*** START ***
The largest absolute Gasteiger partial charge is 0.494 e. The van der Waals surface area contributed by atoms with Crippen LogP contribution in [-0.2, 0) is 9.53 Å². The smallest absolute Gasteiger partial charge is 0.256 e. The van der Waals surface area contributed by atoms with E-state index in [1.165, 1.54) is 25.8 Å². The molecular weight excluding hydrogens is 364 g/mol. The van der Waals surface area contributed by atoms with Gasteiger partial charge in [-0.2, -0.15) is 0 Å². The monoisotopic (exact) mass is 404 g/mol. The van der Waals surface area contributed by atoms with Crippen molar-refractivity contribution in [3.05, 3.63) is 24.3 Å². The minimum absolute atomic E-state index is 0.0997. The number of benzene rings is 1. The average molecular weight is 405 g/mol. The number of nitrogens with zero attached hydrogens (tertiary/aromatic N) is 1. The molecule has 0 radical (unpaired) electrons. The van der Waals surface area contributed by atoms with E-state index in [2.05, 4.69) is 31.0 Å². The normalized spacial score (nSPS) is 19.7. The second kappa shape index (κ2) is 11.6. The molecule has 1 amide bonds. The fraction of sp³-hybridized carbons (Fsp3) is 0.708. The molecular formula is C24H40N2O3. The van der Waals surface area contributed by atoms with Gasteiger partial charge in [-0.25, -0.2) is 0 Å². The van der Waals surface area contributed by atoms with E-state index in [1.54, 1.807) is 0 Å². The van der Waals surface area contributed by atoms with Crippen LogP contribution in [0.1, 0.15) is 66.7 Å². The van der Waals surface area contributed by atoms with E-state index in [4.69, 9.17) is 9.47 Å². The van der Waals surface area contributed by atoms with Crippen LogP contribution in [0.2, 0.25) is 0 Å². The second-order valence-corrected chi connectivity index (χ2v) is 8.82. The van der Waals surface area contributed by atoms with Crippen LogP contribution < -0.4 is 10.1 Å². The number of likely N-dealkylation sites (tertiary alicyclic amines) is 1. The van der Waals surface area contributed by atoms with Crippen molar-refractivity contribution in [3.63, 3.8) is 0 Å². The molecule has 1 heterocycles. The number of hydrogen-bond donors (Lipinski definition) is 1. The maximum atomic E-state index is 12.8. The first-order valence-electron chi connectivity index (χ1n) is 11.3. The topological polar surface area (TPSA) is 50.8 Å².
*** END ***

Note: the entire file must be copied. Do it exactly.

The largest absolute Gasteiger partial charge is 0.494 e. The van der Waals surface area contributed by atoms with Crippen LogP contribution in [-0.2, 0) is 9.53 Å². The smallest absolute Gasteiger partial charge is 0.256 e. The van der Waals surface area contributed by atoms with E-state index in [1.165, 1.54) is 25.8 Å². The molecular weight excluding hydrogens is 364 g/mol. The van der Waals surface area contributed by atoms with Gasteiger partial charge in [-0.2, -0.15) is 0 Å². The monoisotopic (exact) mass is 404 g/mol. The van der Waals surface area contributed by atoms with Crippen molar-refractivity contribution in [3.05, 3.63) is 24.3 Å². The minimum absolute atomic E-state index is 0.0997. The number of benzene rings is 1. The average molecular weight is 405 g/mol. The number of nitrogens with zero attached hydrogens (tertiary/aromatic N) is 1. The molecule has 0 radical (unpaired) electrons. The van der Waals surface area contributed by atoms with E-state index in [2.05, 4.69) is 31.0 Å². The normalized spacial score (nSPS) is 19.7. The second kappa shape index (κ2) is 11.6. The molecule has 1 amide bonds. The fraction of sp³-hybridized carbons (Fsp3) is 0.708. The molecular formula is C24H40N2O3. The van der Waals surface area contributed by atoms with Gasteiger partial charge in [-0.25, -0.2) is 0 Å². The van der Waals surface area contributed by atoms with E-state index in [1.54, 1.807) is 0 Å². The van der Waals surface area contributed by atoms with Crippen LogP contribution in [0.1, 0.15) is 66.7 Å². The van der Waals surface area contributed by atoms with E-state index in [4.69, 9.17) is 9.47 Å². The van der Waals surface area contributed by atoms with Crippen LogP contribution in [0.2, 0.25) is 0 Å². The second-order valence-corrected chi connectivity index (χ2v) is 8.82. The van der Waals surface area contributed by atoms with Crippen LogP contribution < -0.4 is 10.1 Å². The number of likely N-dealkylation sites (tertiary alicyclic amines) is 1. The van der Waals surface area contributed by atoms with Crippen molar-refractivity contribution in [3.63, 3.8) is 0 Å². The molecule has 1 heterocycles. The number of hydrogen-bond donors (Lipinski definition) is 1. The maximum atomic E-state index is 12.8. The first-order valence-electron chi connectivity index (χ1n) is 11.3. The topological polar surface area (TPSA) is 50.8 Å².